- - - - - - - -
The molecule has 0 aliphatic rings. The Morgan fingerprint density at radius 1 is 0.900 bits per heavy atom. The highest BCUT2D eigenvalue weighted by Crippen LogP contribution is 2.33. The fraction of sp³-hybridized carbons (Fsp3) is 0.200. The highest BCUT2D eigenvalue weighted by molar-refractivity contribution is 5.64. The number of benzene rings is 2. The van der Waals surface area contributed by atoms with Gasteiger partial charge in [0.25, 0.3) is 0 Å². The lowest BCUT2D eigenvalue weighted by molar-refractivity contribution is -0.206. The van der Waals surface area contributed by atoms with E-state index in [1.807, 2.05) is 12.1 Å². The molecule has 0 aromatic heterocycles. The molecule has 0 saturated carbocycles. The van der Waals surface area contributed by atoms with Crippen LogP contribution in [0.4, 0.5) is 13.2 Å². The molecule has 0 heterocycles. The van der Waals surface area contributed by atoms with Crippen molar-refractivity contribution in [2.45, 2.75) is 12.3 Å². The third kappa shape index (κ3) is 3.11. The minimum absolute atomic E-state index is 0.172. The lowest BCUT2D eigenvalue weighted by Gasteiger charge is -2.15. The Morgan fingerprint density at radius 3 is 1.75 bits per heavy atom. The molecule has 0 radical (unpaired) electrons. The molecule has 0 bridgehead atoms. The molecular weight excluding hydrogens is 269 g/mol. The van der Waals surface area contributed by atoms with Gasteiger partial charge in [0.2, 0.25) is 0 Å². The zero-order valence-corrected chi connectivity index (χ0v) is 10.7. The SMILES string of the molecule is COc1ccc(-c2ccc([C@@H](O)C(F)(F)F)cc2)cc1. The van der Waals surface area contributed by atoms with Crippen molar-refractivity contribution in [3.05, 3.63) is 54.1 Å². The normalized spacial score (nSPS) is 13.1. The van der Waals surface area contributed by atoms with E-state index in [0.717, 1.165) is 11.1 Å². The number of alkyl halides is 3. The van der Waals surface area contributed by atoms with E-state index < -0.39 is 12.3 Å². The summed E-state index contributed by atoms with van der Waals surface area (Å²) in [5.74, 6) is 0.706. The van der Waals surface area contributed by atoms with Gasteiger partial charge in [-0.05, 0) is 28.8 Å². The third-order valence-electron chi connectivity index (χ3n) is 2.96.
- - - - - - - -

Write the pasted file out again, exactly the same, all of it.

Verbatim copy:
The molecule has 0 aliphatic rings. The Morgan fingerprint density at radius 1 is 0.900 bits per heavy atom. The highest BCUT2D eigenvalue weighted by Crippen LogP contribution is 2.33. The fraction of sp³-hybridized carbons (Fsp3) is 0.200. The highest BCUT2D eigenvalue weighted by molar-refractivity contribution is 5.64. The number of benzene rings is 2. The van der Waals surface area contributed by atoms with Gasteiger partial charge in [0.25, 0.3) is 0 Å². The lowest BCUT2D eigenvalue weighted by molar-refractivity contribution is -0.206. The van der Waals surface area contributed by atoms with E-state index in [1.807, 2.05) is 12.1 Å². The molecule has 0 aromatic heterocycles. The molecule has 0 saturated carbocycles. The van der Waals surface area contributed by atoms with Crippen LogP contribution in [0.4, 0.5) is 13.2 Å². The molecule has 0 heterocycles. The van der Waals surface area contributed by atoms with Crippen molar-refractivity contribution in [2.45, 2.75) is 12.3 Å². The third kappa shape index (κ3) is 3.11. The minimum absolute atomic E-state index is 0.172. The lowest BCUT2D eigenvalue weighted by Gasteiger charge is -2.15. The Morgan fingerprint density at radius 3 is 1.75 bits per heavy atom. The molecule has 0 radical (unpaired) electrons. The molecule has 0 bridgehead atoms. The molecular weight excluding hydrogens is 269 g/mol. The van der Waals surface area contributed by atoms with Gasteiger partial charge in [0.2, 0.25) is 0 Å². The zero-order valence-corrected chi connectivity index (χ0v) is 10.7. The SMILES string of the molecule is COc1ccc(-c2ccc([C@@H](O)C(F)(F)F)cc2)cc1. The van der Waals surface area contributed by atoms with Crippen molar-refractivity contribution in [3.05, 3.63) is 54.1 Å². The normalized spacial score (nSPS) is 13.1. The van der Waals surface area contributed by atoms with E-state index in [0.717, 1.165) is 11.1 Å². The number of alkyl halides is 3. The van der Waals surface area contributed by atoms with E-state index < -0.39 is 12.3 Å². The summed E-state index contributed by atoms with van der Waals surface area (Å²) in [5.74, 6) is 0.706. The van der Waals surface area contributed by atoms with Gasteiger partial charge in [-0.05, 0) is 28.8 Å². The third-order valence-electron chi connectivity index (χ3n) is 2.96.